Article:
Stopping Mites in Your
Hydroponics Marijuana Garden
Posted by Steve Davis | 27638 views
By Steve Davis
Spider Mite Webs on Bubbleberry Marijuana: EVIL!!!!
(Click to enlarge)
I detest spider mites, and I'm sure you hate them too. Spider mites are a plague upon our hydroponics marijuana community. The little monsters show up in hydroponics rooms across North America. They mutate fast and are resistant to many of the remedies used against them.
Mites suck the life out of marijuana plants, punch suckholes in your leaves, spread viruses and other pathogens, build webs on your buds, and can take over and ruin your marijuana garden in only a couple of days.
If mites take over your garden, expect your plants to stall, get sick, suffer, and look terrible. If you’re in bloom phase and mites appear, you better stop them fast, or your plants will produce lousy, tiny buds that look like dirtweed marijuana and lack THC.
I’ve tried almost every method for stopping mites after they’ve gotten into a hydroponics marijuana grow room. Neem, cinnamon, garlic, insecticidal soap, diatomaceous earth….you name it, I’ve tried it.
What I should have done first is to grow my marijuana in a Controlled Environment Agriculture (CEA) sealed hydroponics grow room that locks mites out using air filtration and other strategies.
CEA includes keeping your grow room temperatures at 74F or below, and humidity between 50-60%. Spider mites like hot grow rooms with low humidity, so give them an environment they don’t like.
I also should have dipped all incoming clones in a natural miticide such as Azamax, and made sure not to bring in mites from grow rooms that are infested.
Mites hitchhike easily, and they appear as live organisms of varying ages, as well as eggs that can survive long after the parents are dead. This means you kill one generation of mites...but those mites laid eggs before they died, and those eggs later hatch so you have to spray for mites over and over again. It's a constant battle unless you use the interventions I suggest below.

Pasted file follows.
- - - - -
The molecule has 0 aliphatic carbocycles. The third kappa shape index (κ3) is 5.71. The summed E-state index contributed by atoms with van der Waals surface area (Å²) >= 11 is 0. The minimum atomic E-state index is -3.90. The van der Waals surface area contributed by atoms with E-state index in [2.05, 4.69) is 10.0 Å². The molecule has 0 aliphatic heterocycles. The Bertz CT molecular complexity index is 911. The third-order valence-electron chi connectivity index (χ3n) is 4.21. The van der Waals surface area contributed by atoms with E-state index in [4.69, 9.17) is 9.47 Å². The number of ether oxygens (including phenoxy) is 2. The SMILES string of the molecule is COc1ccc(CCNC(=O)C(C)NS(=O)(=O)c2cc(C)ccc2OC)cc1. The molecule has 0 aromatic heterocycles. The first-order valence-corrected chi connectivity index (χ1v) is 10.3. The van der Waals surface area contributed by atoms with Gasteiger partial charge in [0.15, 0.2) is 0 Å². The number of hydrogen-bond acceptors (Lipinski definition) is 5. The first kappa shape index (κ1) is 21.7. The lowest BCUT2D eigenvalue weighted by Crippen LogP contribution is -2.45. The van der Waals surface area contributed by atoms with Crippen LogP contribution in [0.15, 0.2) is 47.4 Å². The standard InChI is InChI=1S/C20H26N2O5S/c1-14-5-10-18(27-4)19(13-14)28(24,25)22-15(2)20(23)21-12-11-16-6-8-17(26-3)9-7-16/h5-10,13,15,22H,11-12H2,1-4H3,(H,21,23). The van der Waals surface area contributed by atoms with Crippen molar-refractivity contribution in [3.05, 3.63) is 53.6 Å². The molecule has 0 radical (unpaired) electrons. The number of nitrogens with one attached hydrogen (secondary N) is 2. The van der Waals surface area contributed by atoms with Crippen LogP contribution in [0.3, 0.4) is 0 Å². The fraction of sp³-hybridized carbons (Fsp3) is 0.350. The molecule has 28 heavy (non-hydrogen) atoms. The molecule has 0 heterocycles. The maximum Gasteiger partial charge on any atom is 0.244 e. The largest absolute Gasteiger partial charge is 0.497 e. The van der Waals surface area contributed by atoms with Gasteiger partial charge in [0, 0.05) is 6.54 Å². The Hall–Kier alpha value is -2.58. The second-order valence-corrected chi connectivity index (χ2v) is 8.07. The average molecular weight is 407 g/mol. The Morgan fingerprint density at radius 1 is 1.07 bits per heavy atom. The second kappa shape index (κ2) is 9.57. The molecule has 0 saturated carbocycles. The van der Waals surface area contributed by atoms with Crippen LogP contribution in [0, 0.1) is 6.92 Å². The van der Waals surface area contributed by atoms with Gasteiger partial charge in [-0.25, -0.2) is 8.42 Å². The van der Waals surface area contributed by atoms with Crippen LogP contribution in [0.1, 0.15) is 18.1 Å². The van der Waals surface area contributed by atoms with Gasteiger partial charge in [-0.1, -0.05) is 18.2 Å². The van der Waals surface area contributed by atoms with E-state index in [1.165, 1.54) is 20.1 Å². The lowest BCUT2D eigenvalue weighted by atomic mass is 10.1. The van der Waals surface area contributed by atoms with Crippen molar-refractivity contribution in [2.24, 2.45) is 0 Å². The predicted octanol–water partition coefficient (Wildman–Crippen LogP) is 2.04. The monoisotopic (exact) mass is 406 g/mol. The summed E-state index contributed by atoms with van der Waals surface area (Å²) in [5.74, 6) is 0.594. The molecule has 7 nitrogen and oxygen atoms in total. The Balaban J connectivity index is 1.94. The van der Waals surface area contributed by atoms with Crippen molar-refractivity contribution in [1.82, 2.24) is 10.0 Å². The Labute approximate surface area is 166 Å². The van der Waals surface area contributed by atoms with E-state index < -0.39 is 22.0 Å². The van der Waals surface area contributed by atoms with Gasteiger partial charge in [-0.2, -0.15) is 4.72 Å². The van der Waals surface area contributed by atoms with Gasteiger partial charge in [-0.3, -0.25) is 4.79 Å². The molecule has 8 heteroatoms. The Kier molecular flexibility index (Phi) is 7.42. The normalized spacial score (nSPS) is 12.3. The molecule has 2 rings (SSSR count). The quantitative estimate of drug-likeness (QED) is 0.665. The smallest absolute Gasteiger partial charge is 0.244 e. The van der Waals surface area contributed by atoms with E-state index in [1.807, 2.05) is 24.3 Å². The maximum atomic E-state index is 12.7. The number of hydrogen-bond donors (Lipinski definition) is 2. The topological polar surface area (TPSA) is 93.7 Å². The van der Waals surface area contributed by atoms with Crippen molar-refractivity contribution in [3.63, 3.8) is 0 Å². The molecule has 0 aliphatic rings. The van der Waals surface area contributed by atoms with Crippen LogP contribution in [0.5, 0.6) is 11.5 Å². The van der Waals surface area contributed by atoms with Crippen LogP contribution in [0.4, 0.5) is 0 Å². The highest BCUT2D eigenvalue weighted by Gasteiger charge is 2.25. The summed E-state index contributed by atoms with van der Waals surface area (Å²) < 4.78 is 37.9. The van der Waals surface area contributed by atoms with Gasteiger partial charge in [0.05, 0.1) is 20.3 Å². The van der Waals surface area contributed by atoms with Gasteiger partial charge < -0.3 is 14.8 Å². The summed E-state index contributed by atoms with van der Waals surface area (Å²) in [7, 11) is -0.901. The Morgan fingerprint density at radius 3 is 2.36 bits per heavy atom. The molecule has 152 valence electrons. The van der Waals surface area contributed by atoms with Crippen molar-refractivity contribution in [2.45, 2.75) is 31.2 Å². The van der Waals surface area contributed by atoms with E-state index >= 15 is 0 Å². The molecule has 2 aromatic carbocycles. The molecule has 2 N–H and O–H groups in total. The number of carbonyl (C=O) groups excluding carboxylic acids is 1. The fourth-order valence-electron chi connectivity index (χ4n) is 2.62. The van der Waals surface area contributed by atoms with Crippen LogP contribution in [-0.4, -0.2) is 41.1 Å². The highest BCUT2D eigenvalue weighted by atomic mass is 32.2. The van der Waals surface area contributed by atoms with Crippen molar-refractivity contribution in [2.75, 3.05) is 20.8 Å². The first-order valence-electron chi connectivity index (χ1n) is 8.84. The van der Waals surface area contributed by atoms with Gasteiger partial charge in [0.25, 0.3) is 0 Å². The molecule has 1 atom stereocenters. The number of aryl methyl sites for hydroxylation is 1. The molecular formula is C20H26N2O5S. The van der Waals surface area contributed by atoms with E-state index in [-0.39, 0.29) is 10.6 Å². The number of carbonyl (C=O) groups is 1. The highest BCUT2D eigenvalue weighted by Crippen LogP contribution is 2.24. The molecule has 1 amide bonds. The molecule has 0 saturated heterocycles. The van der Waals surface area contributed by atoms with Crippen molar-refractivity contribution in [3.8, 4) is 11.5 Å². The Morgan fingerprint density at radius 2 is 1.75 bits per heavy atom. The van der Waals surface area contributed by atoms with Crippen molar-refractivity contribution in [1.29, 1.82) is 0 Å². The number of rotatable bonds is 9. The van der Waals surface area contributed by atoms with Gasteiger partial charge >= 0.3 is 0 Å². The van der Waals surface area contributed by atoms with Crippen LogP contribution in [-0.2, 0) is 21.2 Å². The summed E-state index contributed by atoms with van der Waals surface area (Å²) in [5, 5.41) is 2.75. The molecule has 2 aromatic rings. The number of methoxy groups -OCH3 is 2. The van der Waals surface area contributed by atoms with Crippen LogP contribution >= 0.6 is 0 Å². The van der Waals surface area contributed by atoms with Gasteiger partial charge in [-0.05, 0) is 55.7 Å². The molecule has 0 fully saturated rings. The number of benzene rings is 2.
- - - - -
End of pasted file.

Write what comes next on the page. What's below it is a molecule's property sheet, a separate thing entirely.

Early detection is essential. Look at the undersides of your marijuana leaves every day, using a strong magnifying glass. I especially recommend Eschenbach magnifying devices of 10X or higher. The ones that have built in lighting are the most useful.
You especially want to look for leaves that have tiny yellow-orange spots on the leaf’s topside. These are signs of mites underneath.
As soon as you see any mites at all anywhere in your grow room, hit them hard. I have a three-part program. First I bomb the grow room with a pyrethrum fogger...
Turn off all your vents, lights and air conditioning, trigger the fogger, seal the room door and get out. Let the fog sit in the room for at least five hours, if not for an entire lights-out cycle.
Second, feed your plants Azamax, and spray them with Azamax. This systemic miticide enters your plants via roots and leaves. It kills mites when they first start sucking on your plants. It is not a contact “knockout” killer. That’s what the pyrethrum fogger is for.
Third, if some of your marijuana plants are especially infected with mites, move them out of your main hydroponics room after your pyrethrum fogger phase is over. Keep an especially close eye on these plants. You may have to give them extra doses of fog and/or extra strong doses of Azamax, to kill all the mites. Another anti-mite strategy includes feeding your motherplants and other marijuana plants with a preventive dose of Azamax.